Drummer Charlie Watts was the steady force that kept the Rolling Stones in time

Often at odds with his flamboyant band, The Rolling Stones drummer Charlie Watts was the quiet, considered and skilful force that kept his group in time.

The drummer, who has died aged 80, was known for his sophisticated and inventive playing on classic tracks including Jumpin’ Jack Flash, Honky Tonk Women and Brown Sugar.

However, he was also known for his deadpan wit, understated conversational style, love of tailored suits and deep obsession with jazz music.

Charles Robert Watts was born on June 2 1941 and grew up in Wembley, north-west London.

His father, also Charles Watts, was a lorry driver while his mother Lillian was a homemaker and the couple shared two children – Charlie and his sister Linda.

Charlie Watts during a gig in 2018
Charlie Watts during a gig in 2018 (Jane Barlow/PA)

Watts attended Tyler Croft Secondary Modern School from 1952 to 1956 and as a schoolboy enjoyed art, cricket and football.

His parents gave him his first drum kit in 1955, allowing him to play along to his favourite jazz records, which included those by Duke Ellington and Charlie Parker.

By the age of 16, he was drumming in jazz groups and a regular on the London club scene, which was then focused on the parallel worlds of jazz and blues rock.

Alexis Korner, sometimes referred to as “the founding father of British blues”, invited Watts to join his band Blues Incorporated, which featured a number of future stars.

It was then that he met Mick Jagger, who would guest as a vocalist occasionally.

Jagger also had his own group with Keith Richards and Brian Jones but lacked a regular drummer.

The Stones at O2
The Stones at the O2 as part of their 50th anniversary series of concerts (Yui Mok/PA)

Watts, ever sensible, initially turned down an invitation to join them in favour of his day job as a graphic designer at an advertising agency.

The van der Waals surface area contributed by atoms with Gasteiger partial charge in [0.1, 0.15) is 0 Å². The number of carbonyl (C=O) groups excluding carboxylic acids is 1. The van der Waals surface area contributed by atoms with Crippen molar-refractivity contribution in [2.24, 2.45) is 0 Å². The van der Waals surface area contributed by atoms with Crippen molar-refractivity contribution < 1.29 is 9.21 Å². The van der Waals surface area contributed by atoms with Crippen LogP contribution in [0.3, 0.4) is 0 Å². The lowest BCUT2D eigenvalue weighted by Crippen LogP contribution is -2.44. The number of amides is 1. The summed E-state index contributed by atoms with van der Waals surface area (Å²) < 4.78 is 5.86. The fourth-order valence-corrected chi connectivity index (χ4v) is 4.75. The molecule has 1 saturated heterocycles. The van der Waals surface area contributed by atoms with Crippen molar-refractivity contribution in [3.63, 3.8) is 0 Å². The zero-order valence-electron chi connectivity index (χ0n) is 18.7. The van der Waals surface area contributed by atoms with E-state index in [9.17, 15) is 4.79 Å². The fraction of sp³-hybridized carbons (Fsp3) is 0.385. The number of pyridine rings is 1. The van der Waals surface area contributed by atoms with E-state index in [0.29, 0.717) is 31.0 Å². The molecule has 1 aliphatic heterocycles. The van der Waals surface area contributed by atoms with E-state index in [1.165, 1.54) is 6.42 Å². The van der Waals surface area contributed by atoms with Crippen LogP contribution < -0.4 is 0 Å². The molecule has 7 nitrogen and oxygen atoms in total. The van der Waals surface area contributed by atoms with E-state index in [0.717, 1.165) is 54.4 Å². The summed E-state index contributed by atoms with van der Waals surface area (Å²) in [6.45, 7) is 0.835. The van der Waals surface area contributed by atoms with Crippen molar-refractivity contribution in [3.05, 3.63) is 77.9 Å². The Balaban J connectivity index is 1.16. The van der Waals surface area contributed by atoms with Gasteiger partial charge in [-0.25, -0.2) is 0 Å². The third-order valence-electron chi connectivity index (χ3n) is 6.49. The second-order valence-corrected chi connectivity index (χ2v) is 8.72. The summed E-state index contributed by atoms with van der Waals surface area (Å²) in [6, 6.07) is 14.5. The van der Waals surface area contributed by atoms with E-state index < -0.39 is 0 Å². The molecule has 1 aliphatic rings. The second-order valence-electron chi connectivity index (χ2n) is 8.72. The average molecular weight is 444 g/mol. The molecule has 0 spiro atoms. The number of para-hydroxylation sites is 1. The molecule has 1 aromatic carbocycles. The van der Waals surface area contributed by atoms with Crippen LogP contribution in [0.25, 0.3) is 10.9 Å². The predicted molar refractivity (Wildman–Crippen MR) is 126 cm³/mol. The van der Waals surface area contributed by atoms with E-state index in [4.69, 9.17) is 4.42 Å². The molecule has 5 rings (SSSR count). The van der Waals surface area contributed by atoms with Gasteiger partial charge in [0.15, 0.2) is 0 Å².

A six-month campaign eventually convinced him to join and Watts made his first appearance with the Rolling Stones in January 1963 at the Flamingo club in London’s Soho.

However, even then he refused to give up his day job, only doing so once the band had signed to Decca Records.

His time living in the band’s infamously squalid flat in Edith Grove, Chelsea, was short lived.

Once the band had recorded their first chart hits – Come On and I Wanna Be Your Man – he moved into an flat overlooking Regent’s Park.

He married his girlfriend, Shirley Shepherd, a sculpture student at the Royal College of Art who he met before finding fame, in 1964.

Charlie Watts a year after he joined the band
Charlie Watts a year after he joined the band (PA)

Watts’ fashion sense was often at odds with his bandmates, preferring finely-tailored suits over the bohemian chic of Jagger and Richards.

He said once: “To me the 1960s was Miles Davis and three-button suits.”

An enduring passion was cricket, which saw him regularly attend Lord’s Cricket Ground and other matches, sometimes with his bandmates.

Of all the group, he was reportedly the one that struggled most when they went into tax exile in France during the recording of their 1972 album Exile on Main St, so much did he miss England.

The year 1989 saw him inducted into the Rock on Roll Hall of Fame alongside the rest of the Rolling Stones and in 2006 he was voted in the Modern Drummer Hall, joining a roll call of famous names including Sir Ringo Starr, Keith Moon and Buddy Rich.

In 2016, Watts was ranked 12th in Rolling Stone magazine’s list of the 100 greatest drummers of all time.

He leaves behind his wife Shirley (nee Shepherd), daughter Seraphina, born in 1968, and granddaughter Charlotte, born in 1996.